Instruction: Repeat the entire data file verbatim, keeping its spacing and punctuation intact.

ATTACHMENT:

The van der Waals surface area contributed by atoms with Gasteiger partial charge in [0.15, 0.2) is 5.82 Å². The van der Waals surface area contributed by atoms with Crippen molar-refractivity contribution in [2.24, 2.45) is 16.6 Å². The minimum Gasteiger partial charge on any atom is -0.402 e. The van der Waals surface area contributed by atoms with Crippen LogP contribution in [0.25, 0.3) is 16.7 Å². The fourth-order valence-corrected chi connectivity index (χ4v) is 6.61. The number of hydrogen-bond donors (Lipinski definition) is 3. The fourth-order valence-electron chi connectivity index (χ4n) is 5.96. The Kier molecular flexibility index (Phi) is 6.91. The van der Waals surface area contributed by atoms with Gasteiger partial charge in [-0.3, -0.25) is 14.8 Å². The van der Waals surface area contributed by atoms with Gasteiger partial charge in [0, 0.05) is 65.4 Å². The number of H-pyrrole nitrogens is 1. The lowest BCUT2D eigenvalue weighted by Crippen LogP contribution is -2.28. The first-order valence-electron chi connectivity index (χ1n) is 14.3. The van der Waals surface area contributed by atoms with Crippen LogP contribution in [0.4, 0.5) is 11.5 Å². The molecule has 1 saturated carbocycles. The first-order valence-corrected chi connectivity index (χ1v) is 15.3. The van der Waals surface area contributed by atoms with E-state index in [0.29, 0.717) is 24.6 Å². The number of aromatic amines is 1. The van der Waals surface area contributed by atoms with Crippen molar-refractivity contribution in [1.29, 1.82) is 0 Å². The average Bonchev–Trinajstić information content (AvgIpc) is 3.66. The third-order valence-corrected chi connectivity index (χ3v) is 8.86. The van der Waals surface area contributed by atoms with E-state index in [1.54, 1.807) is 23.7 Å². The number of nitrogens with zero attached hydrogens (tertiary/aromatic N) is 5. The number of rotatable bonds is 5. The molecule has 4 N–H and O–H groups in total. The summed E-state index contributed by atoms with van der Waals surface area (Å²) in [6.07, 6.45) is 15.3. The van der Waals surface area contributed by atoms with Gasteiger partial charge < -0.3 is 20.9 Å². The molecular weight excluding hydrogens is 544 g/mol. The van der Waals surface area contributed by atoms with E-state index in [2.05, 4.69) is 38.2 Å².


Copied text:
The van der Waals surface area contributed by atoms with Gasteiger partial charge in [0.15, 0.2) is 5.82 Å². The van der Waals surface area contributed by atoms with Crippen molar-refractivity contribution in [2.24, 2.45) is 16.6 Å². The minimum Gasteiger partial charge on any atom is -0.402 e. The van der Waals surface area contributed by atoms with Crippen LogP contribution in [0.25, 0.3) is 16.7 Å². The fourth-order valence-corrected chi connectivity index (χ4v) is 6.61. The number of hydrogen-bond donors (Lipinski definition) is 3. The fourth-order valence-electron chi connectivity index (χ4n) is 5.96. The Kier molecular flexibility index (Phi) is 6.91. The van der Waals surface area contributed by atoms with Gasteiger partial charge in [-0.3, -0.25) is 14.8 Å². The van der Waals surface area contributed by atoms with Gasteiger partial charge in [0, 0.05) is 65.4 Å². The number of H-pyrrole nitrogens is 1. The lowest BCUT2D eigenvalue weighted by Crippen LogP contribution is -2.28. The first-order valence-electron chi connectivity index (χ1n) is 14.3. The van der Waals surface area contributed by atoms with Crippen LogP contribution in [0.4, 0.5) is 11.5 Å². The molecule has 1 saturated carbocycles. The first-order valence-corrected chi connectivity index (χ1v) is 15.3. The van der Waals surface area contributed by atoms with E-state index in [0.29, 0.717) is 24.6 Å². The number of aromatic amines is 1. The van der Waals surface area contributed by atoms with Crippen molar-refractivity contribution in [1.29, 1.82) is 0 Å². The average Bonchev–Trinajstić information content (AvgIpc) is 3.66. The third-order valence-corrected chi connectivity index (χ3v) is 8.86. The van der Waals surface area contributed by atoms with E-state index in [1.54, 1.807) is 23.7 Å². The number of nitrogens with zero attached hydrogens (tertiary/aromatic N) is 5. The number of rotatable bonds is 5. The molecule has 4 N–H and O–H groups in total. The summed E-state index contributed by atoms with van der Waals surface area (Å²) in [6.07, 6.45) is 15.3. The van der Waals surface area contributed by atoms with Gasteiger partial charge < -0.3 is 20.9 Å². The molecular weight excluding hydrogens is 544 g/mol. The van der Waals surface area contributed by atoms with E-state index in [2.05, 4.69) is 38.2 Å².